Julia Daly from More Than Milk is an International Board Certified Lactation Consultant and Paediatric Registered Nurse with over 17 years’ experience working with babies and children. Julia is also mother of three beautiful breastfed children and understands well the demands and delights of family and motherhood.
Like every other aspect of motherhood, the breastfeeding journey is different for everyone. Some mamas find it happens straight away, some mamas have problems finding the perfect latch and some mamas find it extremely painful. The important thing to know is that you don’t have to face this journey alone, there are experts out there like Julia who can help you.
We recently asked our Hotmilk Lingerie audience what their burning breastfeeding questions were and Julia kindly answered them
What’s the best way to increase your milk supply?
A combination of these are going to get the best results.
Breast stimulation is the MOST important and effective way to have a good milk supply.
Deep Latch - If you don't have a good latch you won't remove milk well and hence your body know to make enough.
Feed Frequently - Feed 2-3hrly during the day; no more than 4 hrs between feeds overnight
Double pumping after a feed - 10 mins straight after MOST feeds. The Bellema Effective Pro is specifically designed to increase supply
Power pumping - This is when you pump for ten minutes, rest for ten minutes, and so on, for a total of 60 minutes making up the ‘power hour.’ (This can be done a few times a day.)
What happens if you have an oversupply of milk?
It is so important to be diagnosed before you do anything else. This can be done by a lactation consultant or midwife.
If there is a true over supply, you might want to try block feeding or just try to feed on one side
This is really common. Up to 70% of babies spill at it peaks at four months of age. As long as your baby is healthy and growing well, there is no cause for concern. When it becomes abnormal is if your baby is not gaining weight, or if the spilling is causing them distress.
When would you recommend antenatal expression of colostrum?
Antenatal expressing of colostrum is the hand expression and collection of colostrum during pregnancy. Expressed colostrum is collected and frozen and used to feed a baby after birth, if required.
From about the 16th week of pregnancy, a mother’s breasts begin to make colostrum.
Before expressing colostrum antenatally it is important to discuss this with your midwife or obstetrician.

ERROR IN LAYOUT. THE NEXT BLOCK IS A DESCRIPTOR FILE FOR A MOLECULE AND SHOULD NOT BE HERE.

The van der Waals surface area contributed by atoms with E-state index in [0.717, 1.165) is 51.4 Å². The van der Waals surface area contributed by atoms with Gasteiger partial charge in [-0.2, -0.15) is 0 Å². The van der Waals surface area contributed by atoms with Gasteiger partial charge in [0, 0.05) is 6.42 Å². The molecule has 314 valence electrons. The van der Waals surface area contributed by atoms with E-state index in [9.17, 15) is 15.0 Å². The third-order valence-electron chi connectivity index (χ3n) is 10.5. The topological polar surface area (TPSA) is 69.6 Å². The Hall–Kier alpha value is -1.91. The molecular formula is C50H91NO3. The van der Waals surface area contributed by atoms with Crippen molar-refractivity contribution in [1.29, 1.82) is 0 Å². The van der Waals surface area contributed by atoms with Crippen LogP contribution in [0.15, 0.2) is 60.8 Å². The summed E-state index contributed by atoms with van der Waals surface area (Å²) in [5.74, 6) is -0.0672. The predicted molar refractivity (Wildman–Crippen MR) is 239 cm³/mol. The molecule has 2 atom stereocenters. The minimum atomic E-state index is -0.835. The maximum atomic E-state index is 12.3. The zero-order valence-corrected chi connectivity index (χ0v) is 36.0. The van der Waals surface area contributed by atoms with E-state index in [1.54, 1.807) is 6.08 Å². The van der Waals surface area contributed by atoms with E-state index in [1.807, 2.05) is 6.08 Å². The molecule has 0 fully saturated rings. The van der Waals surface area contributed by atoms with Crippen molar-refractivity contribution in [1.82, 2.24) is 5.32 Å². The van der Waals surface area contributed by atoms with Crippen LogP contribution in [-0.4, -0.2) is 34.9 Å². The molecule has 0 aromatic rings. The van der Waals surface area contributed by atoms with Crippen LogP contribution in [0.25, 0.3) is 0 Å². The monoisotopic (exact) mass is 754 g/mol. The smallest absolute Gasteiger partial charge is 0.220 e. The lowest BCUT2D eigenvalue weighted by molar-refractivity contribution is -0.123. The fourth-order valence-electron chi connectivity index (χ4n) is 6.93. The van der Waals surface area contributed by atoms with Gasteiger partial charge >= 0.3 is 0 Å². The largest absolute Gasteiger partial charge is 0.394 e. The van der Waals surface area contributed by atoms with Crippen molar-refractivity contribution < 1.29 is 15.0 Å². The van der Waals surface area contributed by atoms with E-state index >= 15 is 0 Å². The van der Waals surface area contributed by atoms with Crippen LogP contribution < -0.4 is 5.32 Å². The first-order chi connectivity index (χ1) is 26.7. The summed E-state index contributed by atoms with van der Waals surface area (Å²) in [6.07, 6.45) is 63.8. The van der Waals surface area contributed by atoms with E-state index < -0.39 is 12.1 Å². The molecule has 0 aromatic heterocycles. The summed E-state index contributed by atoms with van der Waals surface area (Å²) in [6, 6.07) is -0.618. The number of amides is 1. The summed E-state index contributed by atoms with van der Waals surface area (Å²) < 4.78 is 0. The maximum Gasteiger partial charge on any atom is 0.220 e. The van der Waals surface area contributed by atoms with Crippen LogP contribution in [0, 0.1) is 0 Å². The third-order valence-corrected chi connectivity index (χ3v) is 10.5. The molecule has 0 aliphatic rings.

Some potential reasons for expressing colostrum antenatally include if a mother has:
- A baby born to a mother who has diabetes during pregnancy is at risk of low blood sugar after birth. Receiving extra colostrum at this time can help a baby’s blood sugar level to stabilise.
- Conditions which may make it hard for a baby to breastfeed well, at least in the early postnatal period. For example babies diagnosed antenatally with cleft lip and/or palate, or a neurological or cardiac condition. Babies with these conditions may not be able to breastfeed well and so a mother will need to express her milk to be able to give it to her baby. Expressing colostrum antenatally can mean she has extra on hand if needed. It also gives her practice at expressing before her baby is born.
- A family history of cows’ milk protein sensitivity. A genetically predisposed baby who receives formula in the early postnatal period may have an increased risk of developing this condition.
Why is breastfeeding easy for some and hard for others?
There is no particular reason, it is a learned skill and the best chance of success is being prepared. The important thing is that if you are struggling, you do ask for help.
My top tips for breastfeeding are as follows:
- Feed your baby within the first hour of birth. Why? After this they become sleepy and have a recovery sleep. Get that colostrum in ASAP.
- Skin to Skin ++ Strip your baby down to their nappy, pop them on your chest and have snuggles. As well as it being a super lovely time having these cuddles it will also benefit you both greatly. Skin to skin helps regulate your newborns temperature and helps stimulate those hormones that produce milk. It also helps regulate their blood sugar levels and steady's their heart beat. You will notice their early feeding cues much more easily in this position too.
- Night 2 is EXHAUSTING! Feed, Feed, Feed. Cluster feeding is NORMAL during this time, go with the flow, they are bringing in your milk which is a GREAT thing.
- Get the latch right. If you are unsure ask for help! Nipple tenderness is common for the first 7-10 days and peaks day 3-4. Nipple pain that extends beyond 14 days is not normal. See a Lactation Consultant or Sign up to Julia’s FREE Online Breastfeeding Program.
- Breastfeeding support is the key to a successful journey. If it’s not going well, ask for help!
If you need any further advice or support, please don’t hesitate to contact Julia through her website.